Salvador Perez has always been a very interesting player. If you had told Royals officials back in 2009 that Salvador Perez would hit at least 20 homers once in his career, let alone in four consecutive seasons, and likely six without a pandemic, they would have taken that in a heartbeat.
His bat has always been icing on the cake. Even so, it has also left us wanting more. In three of those four 20+ homer seasons, Sal had a wRC+ greater than league average (100) just once. In fact, he has only had a wRC+ greater than 90 just once in those four seasons. His lack of on-base skills, paired with the beating he takes behind home plate on a yearly basis has kept him from providing a whole lot of offensive value, despite the Silver Sluggers and home run numbers.
Back in December, I ran a 2020 review of Sal’s pandemic-shortened season, and the thesis for 2021 was pretty simple: Will 2021 Sal look more like 2013-18 Sal (94 wRC+) or more like 2020 Sal (162 wRC+)?
We all knew that 2020 was an aberration, but the hope was that rather than regressing fully back to his 2013-18 form, he could settle in somewhere in the middle. Yadier Molina was a pretty healthy example of a catcher that didn’t hit too well prior to his age-27 season, so maybe Sal could too.
So far in 2021, that’s exactly what has happened. His 124 wRC+ through 53 games is almost smack dab in the middle of his 162 wRC+ from last season and his 94 wRC+ from the previous six seasons. His 12 homers are tied for the most in all of baseball among catchers and that 124 wRC+ is the second-best among qualified catchers.
And true to form, Perez is doing it in his unique, free-swinging fashion. Among catchers with at least 100 plate appearances, none have walked less frequently than Sal’s 2.3% rate. But it goes deeper than that. If he continues at this pace, he’ll be the first catcher in this millennium to post a season with at least a 124 wRC+ that walked less than 2.5% of the time. Of those 72 such seasons from a catcher, only three walked in fewer than 5% of their plate appearances.
So how is Sal doing it? Well, three things. For starters, offense is down across the league. With adjusted stats like wRC+, league-wide offense is important. For instance, Paul DeJong had a .762 OPS in 2019, good for an exactly league-average 100 wRC+. This season, Andrew Benintendi has posted a .749 OPS, which has been good for a 111 wRC+. That is important context.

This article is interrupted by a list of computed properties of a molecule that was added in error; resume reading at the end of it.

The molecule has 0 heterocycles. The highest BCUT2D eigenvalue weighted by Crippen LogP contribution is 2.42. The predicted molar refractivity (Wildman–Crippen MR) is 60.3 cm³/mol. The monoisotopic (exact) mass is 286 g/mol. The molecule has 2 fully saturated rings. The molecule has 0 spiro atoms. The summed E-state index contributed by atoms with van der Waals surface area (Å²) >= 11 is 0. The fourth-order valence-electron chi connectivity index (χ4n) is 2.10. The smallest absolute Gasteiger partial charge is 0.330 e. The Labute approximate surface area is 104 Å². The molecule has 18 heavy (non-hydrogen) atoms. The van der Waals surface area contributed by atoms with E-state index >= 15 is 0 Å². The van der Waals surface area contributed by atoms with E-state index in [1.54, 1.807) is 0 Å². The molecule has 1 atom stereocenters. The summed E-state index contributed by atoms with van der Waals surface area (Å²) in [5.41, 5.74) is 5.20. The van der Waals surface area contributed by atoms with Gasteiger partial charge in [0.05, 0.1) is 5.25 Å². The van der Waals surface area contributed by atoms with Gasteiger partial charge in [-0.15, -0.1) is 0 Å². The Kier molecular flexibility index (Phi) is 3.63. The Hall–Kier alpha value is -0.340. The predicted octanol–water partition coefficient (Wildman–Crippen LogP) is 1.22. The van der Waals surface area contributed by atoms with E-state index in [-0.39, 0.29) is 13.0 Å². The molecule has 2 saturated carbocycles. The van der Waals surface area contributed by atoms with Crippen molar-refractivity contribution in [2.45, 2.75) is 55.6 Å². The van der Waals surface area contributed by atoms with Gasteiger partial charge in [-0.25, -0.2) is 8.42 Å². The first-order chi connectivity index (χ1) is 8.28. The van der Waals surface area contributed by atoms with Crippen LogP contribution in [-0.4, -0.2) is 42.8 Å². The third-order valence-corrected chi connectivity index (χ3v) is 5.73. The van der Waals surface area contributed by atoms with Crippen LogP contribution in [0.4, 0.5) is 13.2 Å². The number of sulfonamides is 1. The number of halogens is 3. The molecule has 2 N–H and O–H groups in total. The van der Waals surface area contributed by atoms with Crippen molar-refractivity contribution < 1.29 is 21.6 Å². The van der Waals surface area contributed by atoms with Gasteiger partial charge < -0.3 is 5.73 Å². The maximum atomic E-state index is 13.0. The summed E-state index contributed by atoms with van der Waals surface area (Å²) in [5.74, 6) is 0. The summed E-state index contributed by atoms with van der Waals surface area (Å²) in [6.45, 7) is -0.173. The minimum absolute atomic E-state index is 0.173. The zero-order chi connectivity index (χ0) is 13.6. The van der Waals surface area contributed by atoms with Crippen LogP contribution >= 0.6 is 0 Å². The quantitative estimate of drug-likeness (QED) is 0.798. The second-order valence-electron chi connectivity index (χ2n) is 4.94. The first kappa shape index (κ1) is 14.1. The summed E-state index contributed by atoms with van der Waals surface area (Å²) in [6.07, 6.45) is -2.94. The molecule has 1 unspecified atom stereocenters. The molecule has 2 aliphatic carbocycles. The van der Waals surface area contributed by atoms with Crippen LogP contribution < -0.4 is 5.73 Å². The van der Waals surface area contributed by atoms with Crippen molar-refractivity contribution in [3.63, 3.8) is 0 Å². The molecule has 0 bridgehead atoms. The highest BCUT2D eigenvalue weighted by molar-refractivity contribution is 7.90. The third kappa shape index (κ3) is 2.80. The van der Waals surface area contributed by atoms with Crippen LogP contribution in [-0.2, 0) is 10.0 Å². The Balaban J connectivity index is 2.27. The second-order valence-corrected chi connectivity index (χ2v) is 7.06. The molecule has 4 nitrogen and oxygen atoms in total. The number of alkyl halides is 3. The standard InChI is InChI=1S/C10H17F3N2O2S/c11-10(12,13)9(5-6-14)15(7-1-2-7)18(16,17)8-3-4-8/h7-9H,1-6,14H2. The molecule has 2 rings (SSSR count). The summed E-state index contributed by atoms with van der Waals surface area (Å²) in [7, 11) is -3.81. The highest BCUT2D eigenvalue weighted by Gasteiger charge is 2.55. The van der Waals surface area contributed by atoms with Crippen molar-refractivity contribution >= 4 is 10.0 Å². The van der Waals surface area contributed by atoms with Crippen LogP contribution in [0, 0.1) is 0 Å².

But another more important reason is that Sal is flat raking. As someone who has never walked, Perez has always been dependent on hitting the ball really hard and really far. This year he’s doing both.
Only seven players in baseball have a higher average exit velocity than Sal. He is tied with Vlad Jr. for the most 95 MPH+ batted ball events with 85 and only three batters have hit the ball at least 95 MPH more frequently than Sal. His .349 wOBA would not only be a career-high by a long shot, but his .374 xwOBA suggests he’s actually been better than his number suggest.
Whether or not this will continue is, of course, yet to be seen. But he is on pace to hit over 30 homers and drive in over 100 runs for the first time in his career, while also walking 15 times. It’s really quite something.
And lastly, it should be noted that he’s actually getting some help.
For the first time in his Royals career, he is sharing a good bit of the reps behind home plate with another player. Cam Gallagher has started 11 games behind home plate, representing around 20% of games played. 2016 is the only season in Sal’s career where another catcher caught at least 20% of the team’s games. He has caught 22% of the innings this season, thanks to a recent uptick from May 16-29, when he started behind the plate six times.
We have never really seen Sal play an entire season with any sort of rest, and to be fair, he hasn’t rested this season. He has played every single game. But he has been the DH in 12 of those games, well on his way to a career-high in that category. Year after year, we have seen Perez be decently productive at the plate, only to have the physical toll of catching every day catch up to him.
At this moment, we are seeing that again. Sal is one of the best hitting catchers in baseball, not too far off from the Buster Posey’s and Will Smith’s of the league. It is still yet to be seen whether he’ll be able to turn that into a full season of production, but maybe the smaller load of defensive innings will help make that a reality.